In the finals, Witty finished sixth overall and is now training twice a week — mainly at the Prescott Trap and Skeet Club and Ben Avery Clay Target Center — for the USAS Fall Selection/Olympic Trails Part 1 match in Kerrville, Texas, from Sept. 7-21. The top two male athletes in this two-part competition will qualify for the Olympics. This presents Witty with minimal room for error, but he said his past experiences are sure to help him put him over the top.

“I got to go out there [to Mexico] and just experience shooting on a world platform against other top shooters in the entire world, not just the U.S.A.,” Witty said. “And then going into Colorado and finishing sixth in the nation was pretty impressive for myself to just get that confidence boost behind me and knowing that I’m going into the Olympic trials to just try to compete for a spot on Team USA in such a high position and get myself ready for the future matches that are coming up here soon.”

On top of dealing with the pressures of qualifying for one of the most prestigious sporting events in the world, Witty also is dealing with the pressures of school, as the Bradshaw Mountain High School and Yavapai College graduate is currently working toward a business degree with an emphasis in finance and marketing at Arizona State University. Witty also works full-time at Sportsman’s Warehouse not only for his love of outdoors but to help his family pay the bills.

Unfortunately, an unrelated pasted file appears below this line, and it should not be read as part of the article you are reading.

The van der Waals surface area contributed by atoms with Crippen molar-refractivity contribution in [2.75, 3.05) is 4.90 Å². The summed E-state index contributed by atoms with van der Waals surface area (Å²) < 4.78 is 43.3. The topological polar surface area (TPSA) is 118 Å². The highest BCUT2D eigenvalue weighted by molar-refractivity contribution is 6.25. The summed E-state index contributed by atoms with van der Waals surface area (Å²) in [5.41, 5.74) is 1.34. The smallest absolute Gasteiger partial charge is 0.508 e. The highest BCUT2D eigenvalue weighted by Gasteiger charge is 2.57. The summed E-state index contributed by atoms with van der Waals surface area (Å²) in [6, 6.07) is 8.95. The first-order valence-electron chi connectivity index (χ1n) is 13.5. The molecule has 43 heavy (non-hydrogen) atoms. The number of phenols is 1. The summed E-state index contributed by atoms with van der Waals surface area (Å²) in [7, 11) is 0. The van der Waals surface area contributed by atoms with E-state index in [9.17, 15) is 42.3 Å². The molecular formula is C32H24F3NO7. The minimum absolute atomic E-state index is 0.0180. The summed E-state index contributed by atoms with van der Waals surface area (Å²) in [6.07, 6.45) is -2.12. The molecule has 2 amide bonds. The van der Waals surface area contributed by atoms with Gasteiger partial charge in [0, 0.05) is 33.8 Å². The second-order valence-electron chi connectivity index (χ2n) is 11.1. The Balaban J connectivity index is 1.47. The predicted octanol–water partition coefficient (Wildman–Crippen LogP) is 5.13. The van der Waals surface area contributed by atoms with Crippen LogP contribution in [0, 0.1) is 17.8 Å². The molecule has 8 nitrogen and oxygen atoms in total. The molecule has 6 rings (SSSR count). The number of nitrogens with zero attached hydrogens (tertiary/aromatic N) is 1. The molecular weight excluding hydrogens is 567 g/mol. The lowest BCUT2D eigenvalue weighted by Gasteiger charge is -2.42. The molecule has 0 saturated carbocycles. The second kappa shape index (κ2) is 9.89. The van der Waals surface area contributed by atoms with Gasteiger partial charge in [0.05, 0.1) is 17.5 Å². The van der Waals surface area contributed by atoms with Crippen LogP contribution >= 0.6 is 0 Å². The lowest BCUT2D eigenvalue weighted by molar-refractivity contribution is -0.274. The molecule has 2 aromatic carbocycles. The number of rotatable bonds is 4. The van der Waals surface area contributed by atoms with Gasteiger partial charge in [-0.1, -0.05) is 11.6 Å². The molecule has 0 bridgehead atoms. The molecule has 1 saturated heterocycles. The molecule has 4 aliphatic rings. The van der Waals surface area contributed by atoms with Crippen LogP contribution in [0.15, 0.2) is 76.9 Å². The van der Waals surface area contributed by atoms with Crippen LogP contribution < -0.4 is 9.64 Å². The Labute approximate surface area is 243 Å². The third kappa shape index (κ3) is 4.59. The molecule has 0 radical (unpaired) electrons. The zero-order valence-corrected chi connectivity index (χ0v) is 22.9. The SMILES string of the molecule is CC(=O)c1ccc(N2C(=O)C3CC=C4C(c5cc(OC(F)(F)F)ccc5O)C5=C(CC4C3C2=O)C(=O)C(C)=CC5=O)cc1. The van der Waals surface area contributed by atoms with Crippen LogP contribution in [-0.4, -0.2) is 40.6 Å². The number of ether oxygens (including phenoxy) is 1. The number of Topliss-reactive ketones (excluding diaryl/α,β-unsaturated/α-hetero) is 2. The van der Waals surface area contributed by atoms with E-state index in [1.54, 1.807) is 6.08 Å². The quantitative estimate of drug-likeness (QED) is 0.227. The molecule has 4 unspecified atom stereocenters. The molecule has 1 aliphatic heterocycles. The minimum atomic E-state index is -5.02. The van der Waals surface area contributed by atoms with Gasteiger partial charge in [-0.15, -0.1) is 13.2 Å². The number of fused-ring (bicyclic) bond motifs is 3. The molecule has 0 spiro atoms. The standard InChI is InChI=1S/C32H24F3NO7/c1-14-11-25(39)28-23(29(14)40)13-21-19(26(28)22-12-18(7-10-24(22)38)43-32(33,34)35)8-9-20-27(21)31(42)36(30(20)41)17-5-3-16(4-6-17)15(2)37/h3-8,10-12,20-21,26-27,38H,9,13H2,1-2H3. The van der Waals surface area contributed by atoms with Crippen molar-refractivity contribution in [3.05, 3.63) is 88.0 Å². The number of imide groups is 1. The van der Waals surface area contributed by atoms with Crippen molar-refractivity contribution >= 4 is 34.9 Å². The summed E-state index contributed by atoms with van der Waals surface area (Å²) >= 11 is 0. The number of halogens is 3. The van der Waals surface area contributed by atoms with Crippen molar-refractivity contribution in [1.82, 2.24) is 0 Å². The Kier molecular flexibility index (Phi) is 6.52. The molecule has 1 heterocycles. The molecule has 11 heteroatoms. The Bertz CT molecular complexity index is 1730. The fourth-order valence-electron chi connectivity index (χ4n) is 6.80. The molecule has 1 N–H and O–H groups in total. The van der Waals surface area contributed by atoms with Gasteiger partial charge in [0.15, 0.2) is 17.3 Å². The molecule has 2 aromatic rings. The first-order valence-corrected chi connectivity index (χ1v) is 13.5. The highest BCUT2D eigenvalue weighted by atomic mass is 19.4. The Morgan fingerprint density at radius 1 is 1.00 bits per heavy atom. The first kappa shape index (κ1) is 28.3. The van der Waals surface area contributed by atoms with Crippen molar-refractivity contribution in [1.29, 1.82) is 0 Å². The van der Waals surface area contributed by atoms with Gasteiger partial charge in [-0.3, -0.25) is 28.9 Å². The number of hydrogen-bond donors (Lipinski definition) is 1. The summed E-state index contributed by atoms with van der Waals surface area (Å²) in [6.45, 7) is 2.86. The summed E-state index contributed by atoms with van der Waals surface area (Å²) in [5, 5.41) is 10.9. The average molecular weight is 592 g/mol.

“Most of the time, what I’m doing is not a club or team sport through any of the colleges so trying to get a teacher to understand that you’re going to be gone for a week at a time, and missing their classes and their lectures, and then just completing all the assignments online with the little amount of notes you can get is difficult,” Witty said. “It’s definitely a balance … It’s a little bit of a struggle sometimes because you just have so much going on.”

While that might seem like a lot on his plate, Witty's determination never seems to waver, especially with the help of his father Brian Witty, who has played a huge role in his son’s journey.

“He’s been the main coach that I’ve been able to go out and practice with every single weekend,” Joseph said. “We’re pretty close, we travel together and there’s hardly ever any competitions that he doesn’t go to … He goes to just about everything. He’s my right-hand man.”

Brian is an outdoorsman himself and is Prescott Valley’s Parks and Recreation director. He said he couldn’t be any prouder of his son and his Olympic bid.

“It’s pretty exciting, especially since as a young man, it was one of his aspirations that could come to possible fruition, it’s pretty doggone exciting,” Brian said. “You always hope that whatever your child’s dreams is, they are willing to put in that effort and time to make them a reality … He’s dedicated himself to try to capture this opportunity.”

Whether he qualifies or not, Joe said this journey will serve as a great learning experience and will show him what he needs to work on to come back even stronger. For now, he will continue to train rigorously and every now and then, go back to where it all started by hunting on the rugged landscapes of Arizona; all in preparation for his most important hunt of all.

Aaron Valdez is a sports reporter for The Daily Courier of Prescott News Network. Follow him on Twitter at @Valaaron_94. Email avaldez@prescottaz.com or call 928-445-3333, ext. 2031.